Snapper Puts Its Case
Snapper has today issued a press release crowing about its success in bringing its Snapper smart card to Auckland
Snapper CEO, Miki Szikszai, said in his release: “Snapper’s expertise in ticketing equipment, smartcards, logistics and customer support are being used to make Phase 1 of Hop happen.
“Having Snapper and Hop together in the market is incredibly powerful for the customer. This partnership means customers will get an integrated ticketing system for public transport from Auckland Transport, and the best nationwide everyday payments platform from Snapper – all in one package.”
He said the Snapper work required them to:
- Supply and install Snapper’s ticketing equipment on all NZ Bus services.
- Supply a new, fully branded and packaged smartcard to replace the existing Go Rider card used in the Auckland market.
- Provide a large network of Snapper retailers throughout the Auckland market where customers can conveniently top up and spend.
- Provide great customer support.
“These are all significant sub-projects in themselves and Snapper has enlisted the support of trusted partners such as HTS for bus installations, ABnote for smartcard production, and EFTPOS NZ and Smartpay for retail installations.”
“To help customers who still have money on their old Go Rider card, Snapper has developed a standalone PC-based application that will automatically transfer the balance of their old Go Rider card to their new Hop card with a Snapper logo in just a few seconds.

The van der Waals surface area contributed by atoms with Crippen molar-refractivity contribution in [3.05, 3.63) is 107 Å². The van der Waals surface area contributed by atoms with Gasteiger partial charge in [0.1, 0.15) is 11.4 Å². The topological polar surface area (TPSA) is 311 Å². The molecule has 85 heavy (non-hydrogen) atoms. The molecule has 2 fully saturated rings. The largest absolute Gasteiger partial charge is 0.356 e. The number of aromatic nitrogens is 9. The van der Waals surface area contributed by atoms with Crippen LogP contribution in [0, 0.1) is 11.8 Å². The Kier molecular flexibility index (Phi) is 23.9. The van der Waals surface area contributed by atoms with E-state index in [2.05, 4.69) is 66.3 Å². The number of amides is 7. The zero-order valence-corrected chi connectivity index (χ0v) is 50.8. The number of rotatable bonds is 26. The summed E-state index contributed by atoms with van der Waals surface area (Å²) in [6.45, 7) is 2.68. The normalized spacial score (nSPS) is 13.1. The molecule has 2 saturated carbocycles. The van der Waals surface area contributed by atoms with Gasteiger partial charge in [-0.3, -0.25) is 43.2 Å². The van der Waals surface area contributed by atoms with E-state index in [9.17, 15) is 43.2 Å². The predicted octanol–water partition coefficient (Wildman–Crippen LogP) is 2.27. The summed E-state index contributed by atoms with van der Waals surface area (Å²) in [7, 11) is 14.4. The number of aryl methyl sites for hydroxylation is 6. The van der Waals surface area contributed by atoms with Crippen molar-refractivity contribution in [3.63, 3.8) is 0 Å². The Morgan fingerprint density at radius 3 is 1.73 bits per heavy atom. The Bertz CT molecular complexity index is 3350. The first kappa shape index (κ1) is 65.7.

“We believe that Snapper is the first in the world to develop a tool like this that reads a 20-year old smartcard, calculates the value across all the transport products on it, and writes this as a single dollar value to a modern smartcard.”
- house and unpack 31 pallets of equipment
- test over 4,000 pieces of complex electronic equipment
- spend 13,000 manhours pre-wiring buses
- tie nearly 70,000 cable ties (more cable ties had to be sourced from overseas in the middle of the project as the local New Zealand supply was exhausted)
- pop 4,500 rivets
- connect 34,000 screws, nuts and bolts
- stick 500 rolls of insulation tape
- connect 3,000m of steel tubing
- make and install 1,600 validator poles
- install 26,000m of conduit
- feed 22,000m of cables into the conduit.
In the next few weeks the team will:
- fit 1,600 validators
- install over 650 bus driver consoles
- connect an additional 22,000 screws and washers
- and plug in over 6,000 plugs
- then test that it all works.